The rusty blackbird research team is looking at the birds’ use of commercial forestlands to determine why the population is declining. They are working with landowners to see how birds use areas with different habitat characteristics and land management strategies, such as precommercial thinning, planted stands and herbicide treatments, according to Douglas. They collect vegetation and bird data from nests to learn more about nest site selection, fledgling survival and other factors that contribute to population levels.

Douglas says they’re comparing Maine and New Hampshire because Maine has more intensive forestry practices and land management approaches that could be affecting the birds differently.

He has been surprised to see the birds in thinned stands. Typically, they prefer dense, young softwood stands because they’ll often build nests on overlapping branches of multiple trees, rather than in areas that have been precommercially thinned and have more space between trees.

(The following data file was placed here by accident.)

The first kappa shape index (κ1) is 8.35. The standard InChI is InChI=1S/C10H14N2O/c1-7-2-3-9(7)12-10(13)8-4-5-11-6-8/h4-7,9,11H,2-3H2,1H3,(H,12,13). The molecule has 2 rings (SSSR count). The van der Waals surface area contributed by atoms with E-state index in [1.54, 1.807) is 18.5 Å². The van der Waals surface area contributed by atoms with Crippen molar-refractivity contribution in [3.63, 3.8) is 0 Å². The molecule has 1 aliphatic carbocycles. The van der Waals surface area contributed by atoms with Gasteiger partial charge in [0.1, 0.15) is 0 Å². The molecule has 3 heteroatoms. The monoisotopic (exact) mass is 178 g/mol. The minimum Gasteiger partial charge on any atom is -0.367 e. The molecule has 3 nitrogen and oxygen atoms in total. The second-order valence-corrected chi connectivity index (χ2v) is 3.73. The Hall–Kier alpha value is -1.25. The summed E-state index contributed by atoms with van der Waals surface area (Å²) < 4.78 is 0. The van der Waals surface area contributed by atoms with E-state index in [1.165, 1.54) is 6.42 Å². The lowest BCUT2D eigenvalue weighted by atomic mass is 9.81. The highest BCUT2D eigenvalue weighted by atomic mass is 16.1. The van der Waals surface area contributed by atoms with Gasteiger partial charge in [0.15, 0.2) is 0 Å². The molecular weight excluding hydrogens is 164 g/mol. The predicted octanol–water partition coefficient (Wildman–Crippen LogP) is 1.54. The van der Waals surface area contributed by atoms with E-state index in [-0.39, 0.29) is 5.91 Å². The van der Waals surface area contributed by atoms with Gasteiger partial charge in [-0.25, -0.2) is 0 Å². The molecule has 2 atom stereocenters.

“I’m curious to see, once we can collect more data, how many birds choose to nest in thinned stands versus unthinned areas,” Douglas says. “Studies focusing on other species have shown that thinning will increase the numbers of some, while decreasing those of others. So it’s interesting to see that the rusties are readily using thinned stands. We’ll have to see how this choice is affecting their survival.”

For her undergraduate thesis, Tomak is examining connections between temperature and parasites found in the nests of rusty blackbirds. She’s looking at sites in New Hampshire and Maine, monitoring temperature data around the nests, and looking for trends and possible causes, such as climate change.